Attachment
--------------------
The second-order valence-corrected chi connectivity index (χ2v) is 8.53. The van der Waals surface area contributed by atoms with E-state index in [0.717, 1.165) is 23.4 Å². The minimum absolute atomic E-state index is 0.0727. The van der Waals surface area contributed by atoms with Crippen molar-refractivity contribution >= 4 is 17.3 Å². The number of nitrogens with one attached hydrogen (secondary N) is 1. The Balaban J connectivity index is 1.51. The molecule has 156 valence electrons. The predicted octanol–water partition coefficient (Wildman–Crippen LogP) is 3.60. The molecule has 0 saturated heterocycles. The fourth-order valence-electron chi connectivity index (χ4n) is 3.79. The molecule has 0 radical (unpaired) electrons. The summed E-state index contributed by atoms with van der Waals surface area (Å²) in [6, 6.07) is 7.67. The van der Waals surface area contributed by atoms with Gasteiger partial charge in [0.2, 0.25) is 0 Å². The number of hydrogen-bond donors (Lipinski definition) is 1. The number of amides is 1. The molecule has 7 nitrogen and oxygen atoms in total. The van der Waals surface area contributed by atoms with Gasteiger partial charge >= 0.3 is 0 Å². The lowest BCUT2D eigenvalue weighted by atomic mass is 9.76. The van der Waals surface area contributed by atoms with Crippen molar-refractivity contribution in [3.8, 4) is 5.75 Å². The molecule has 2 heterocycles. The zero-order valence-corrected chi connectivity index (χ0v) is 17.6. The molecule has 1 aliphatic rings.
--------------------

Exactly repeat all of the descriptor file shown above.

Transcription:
The second-order valence-corrected chi connectivity index (χ2v) is 8.53. The van der Waals surface area contributed by atoms with E-state index in [0.717, 1.165) is 23.4 Å². The minimum absolute atomic E-state index is 0.0727. The van der Waals surface area contributed by atoms with Crippen molar-refractivity contribution >= 4 is 17.3 Å². The number of nitrogens with one attached hydrogen (secondary N) is 1. The Balaban J connectivity index is 1.51. The molecule has 156 valence electrons. The predicted octanol–water partition coefficient (Wildman–Crippen LogP) is 3.60. The molecule has 0 saturated heterocycles. The fourth-order valence-electron chi connectivity index (χ4n) is 3.79. The molecule has 0 radical (unpaired) electrons. The summed E-state index contributed by atoms with van der Waals surface area (Å²) in [6, 6.07) is 7.67. The van der Waals surface area contributed by atoms with Gasteiger partial charge in [0.2, 0.25) is 0 Å². The number of hydrogen-bond donors (Lipinski definition) is 1. The number of amides is 1. The molecule has 7 nitrogen and oxygen atoms in total. The van der Waals surface area contributed by atoms with Gasteiger partial charge >= 0.3 is 0 Å². The lowest BCUT2D eigenvalue weighted by atomic mass is 9.76. The van der Waals surface area contributed by atoms with Crippen molar-refractivity contribution in [3.8, 4) is 5.75 Å². The molecule has 2 heterocycles. The zero-order valence-corrected chi connectivity index (χ0v) is 17.6. The molecule has 1 aliphatic rings.